The podcast series set a storyline that only the Obama administration's principled and strong diplomacy succeeded in securing Rezaian's release. Any suggestion that the massive U.S. cash shipments of frozen Iranian assets to Tehran in the days surrounding the journalist's release—$1.7 billion on wooden pallets—served as ransom is outright dismissed as disinformation and partisan political theater.

Instead of fostering a frank discussion about the use of hostage-taking as statecraft by Iran and other rogue states, and the steps the U.S. could take to combat this scourge, this coterie of Obama advisors at Crooked Media appear to purposefully rewrite history, using Rezaian's story, to promote their own political narrative and foreign policy.

An Iranian woman dressed in chador
An Iranian woman dressed in a traditional chador walks past an Iranian flag in downtown Tehran. BEHROUZ MEHRI/AFP via Getty Images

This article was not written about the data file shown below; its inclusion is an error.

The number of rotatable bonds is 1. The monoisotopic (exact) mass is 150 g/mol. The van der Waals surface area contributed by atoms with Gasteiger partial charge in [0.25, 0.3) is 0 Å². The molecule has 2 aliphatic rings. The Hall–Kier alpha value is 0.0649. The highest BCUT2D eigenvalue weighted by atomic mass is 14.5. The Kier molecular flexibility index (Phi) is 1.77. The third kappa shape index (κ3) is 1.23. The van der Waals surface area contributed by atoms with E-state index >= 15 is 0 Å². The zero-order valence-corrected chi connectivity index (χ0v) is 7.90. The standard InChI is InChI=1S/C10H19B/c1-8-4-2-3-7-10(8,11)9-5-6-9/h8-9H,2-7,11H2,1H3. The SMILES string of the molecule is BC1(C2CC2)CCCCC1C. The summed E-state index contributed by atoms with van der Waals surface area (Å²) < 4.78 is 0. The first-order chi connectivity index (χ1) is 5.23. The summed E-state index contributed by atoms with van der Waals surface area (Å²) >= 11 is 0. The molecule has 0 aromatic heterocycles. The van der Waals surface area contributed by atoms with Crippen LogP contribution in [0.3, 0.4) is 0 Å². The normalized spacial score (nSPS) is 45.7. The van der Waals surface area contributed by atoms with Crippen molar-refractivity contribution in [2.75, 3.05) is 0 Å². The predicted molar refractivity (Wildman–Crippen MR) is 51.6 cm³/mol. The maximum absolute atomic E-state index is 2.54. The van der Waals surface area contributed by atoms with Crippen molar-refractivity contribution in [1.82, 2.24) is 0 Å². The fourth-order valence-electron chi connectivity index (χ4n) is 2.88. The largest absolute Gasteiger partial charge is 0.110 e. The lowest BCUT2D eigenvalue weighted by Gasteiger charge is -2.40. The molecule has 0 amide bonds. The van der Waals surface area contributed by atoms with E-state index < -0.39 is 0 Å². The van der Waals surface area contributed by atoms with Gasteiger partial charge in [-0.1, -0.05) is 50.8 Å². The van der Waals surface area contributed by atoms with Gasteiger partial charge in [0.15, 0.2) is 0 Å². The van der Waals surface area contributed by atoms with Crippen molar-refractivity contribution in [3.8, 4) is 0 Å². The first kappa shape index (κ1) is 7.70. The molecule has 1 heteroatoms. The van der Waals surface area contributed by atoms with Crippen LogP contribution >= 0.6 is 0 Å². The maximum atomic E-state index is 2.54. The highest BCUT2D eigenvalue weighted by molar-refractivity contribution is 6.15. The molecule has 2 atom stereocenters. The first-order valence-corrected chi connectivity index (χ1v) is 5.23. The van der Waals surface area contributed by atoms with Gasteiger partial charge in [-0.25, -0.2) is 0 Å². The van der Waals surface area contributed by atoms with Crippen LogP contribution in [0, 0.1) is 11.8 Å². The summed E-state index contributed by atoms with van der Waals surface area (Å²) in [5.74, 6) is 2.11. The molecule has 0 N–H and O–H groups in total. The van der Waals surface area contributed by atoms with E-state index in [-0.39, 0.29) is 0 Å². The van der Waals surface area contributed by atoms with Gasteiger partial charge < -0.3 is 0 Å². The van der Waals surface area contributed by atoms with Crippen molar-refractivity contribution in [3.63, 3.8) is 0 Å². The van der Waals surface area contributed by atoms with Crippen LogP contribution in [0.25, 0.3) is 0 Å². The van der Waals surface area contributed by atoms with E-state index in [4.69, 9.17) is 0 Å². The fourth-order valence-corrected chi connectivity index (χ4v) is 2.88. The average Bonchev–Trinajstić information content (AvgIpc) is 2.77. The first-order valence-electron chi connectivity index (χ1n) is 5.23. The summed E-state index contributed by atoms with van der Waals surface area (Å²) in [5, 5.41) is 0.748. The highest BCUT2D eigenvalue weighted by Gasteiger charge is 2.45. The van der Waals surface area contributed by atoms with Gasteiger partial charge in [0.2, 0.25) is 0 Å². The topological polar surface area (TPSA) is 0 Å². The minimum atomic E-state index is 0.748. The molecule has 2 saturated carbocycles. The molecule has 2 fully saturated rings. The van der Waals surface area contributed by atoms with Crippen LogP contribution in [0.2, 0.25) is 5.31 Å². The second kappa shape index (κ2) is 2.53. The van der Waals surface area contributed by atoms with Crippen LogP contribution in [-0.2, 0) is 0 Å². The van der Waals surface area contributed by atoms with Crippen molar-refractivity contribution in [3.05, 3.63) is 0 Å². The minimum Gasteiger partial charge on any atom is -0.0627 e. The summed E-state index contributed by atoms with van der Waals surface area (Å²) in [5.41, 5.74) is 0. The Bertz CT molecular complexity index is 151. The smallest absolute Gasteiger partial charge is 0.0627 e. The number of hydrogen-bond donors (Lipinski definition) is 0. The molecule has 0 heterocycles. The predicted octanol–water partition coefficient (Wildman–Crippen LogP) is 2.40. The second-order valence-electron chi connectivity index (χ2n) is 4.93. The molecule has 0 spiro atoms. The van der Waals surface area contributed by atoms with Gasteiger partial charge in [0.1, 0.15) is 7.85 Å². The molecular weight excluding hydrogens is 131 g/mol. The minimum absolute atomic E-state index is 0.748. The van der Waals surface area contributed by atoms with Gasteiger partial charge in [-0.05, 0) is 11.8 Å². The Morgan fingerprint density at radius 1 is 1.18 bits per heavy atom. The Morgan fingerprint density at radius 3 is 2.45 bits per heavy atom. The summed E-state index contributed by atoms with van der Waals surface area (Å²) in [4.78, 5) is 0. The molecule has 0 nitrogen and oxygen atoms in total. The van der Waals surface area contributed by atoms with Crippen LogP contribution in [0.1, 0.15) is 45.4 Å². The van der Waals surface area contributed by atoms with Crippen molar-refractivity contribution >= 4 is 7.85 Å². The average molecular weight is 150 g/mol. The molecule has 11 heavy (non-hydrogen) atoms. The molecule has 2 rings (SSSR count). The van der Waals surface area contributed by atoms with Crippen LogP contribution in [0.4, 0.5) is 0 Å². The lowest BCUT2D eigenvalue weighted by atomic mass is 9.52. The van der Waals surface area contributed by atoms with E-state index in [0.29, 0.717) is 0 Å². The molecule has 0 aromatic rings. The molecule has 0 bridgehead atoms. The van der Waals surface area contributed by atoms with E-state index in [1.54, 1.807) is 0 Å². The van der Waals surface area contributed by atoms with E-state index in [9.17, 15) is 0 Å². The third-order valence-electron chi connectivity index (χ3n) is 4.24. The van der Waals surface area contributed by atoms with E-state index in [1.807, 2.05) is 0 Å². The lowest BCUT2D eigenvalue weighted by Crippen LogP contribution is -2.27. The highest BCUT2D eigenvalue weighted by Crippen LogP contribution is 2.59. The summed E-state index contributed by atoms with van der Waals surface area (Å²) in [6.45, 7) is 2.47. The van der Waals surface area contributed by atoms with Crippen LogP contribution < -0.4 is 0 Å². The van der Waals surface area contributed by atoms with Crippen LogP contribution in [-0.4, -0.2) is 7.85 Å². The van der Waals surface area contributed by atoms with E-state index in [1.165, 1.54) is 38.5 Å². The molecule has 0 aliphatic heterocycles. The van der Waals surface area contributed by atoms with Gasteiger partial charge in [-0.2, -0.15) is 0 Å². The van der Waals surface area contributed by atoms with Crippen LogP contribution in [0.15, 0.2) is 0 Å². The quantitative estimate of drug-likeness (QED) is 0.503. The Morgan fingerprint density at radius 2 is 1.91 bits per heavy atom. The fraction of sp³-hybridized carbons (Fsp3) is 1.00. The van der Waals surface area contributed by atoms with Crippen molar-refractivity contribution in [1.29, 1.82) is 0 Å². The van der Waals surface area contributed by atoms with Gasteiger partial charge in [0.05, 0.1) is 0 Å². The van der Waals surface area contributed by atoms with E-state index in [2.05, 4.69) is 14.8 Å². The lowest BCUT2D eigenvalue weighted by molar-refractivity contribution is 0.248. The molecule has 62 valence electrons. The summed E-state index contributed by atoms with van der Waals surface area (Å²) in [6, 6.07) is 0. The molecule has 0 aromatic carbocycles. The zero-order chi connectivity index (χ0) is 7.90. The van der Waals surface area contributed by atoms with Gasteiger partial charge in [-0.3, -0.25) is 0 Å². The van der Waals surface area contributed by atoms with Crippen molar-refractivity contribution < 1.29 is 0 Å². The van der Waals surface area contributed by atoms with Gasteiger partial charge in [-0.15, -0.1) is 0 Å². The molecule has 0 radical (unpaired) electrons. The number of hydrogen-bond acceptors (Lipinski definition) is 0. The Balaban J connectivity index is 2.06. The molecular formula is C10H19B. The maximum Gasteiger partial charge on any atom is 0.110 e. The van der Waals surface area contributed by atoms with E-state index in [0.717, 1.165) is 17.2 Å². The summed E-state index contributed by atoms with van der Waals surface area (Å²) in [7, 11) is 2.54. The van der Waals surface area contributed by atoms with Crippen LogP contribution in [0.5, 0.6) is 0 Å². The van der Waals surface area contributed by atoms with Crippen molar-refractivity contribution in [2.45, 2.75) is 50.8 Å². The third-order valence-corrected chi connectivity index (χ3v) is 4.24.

The steady stream of senior Obama-era officials interviewed for the production, including former Secretary of State John Kerry, never mention the money, as if the transfers were irrelevant or never happened. Yet, no matter how these Obama veterans try to spin this issue, the Iranian regime believes, and states publicly, that the delivery of the $1.7 billion is evidence that hostage-taking-as-statecraft works. The regime's top officials continue to brazenly call for more hostage-for-ransom operations against the United States and her allies.

My interrogators told me matter-of-factly while I sat in Evin Prison that I must confess to being an American spy so that another swap with the U.S. could commence. This again would include American prisoners for Iranians and the transfer of frozen Iranian money. Fortunately, no Iranian assets were traded for my freedom. Nizar Zakka, a U.S. permanent resident captured in 2015 and released in 2019, relayed to me that his investigating judge told him Iran would only release him if the Obama administration transferred another $2 billion to Iran.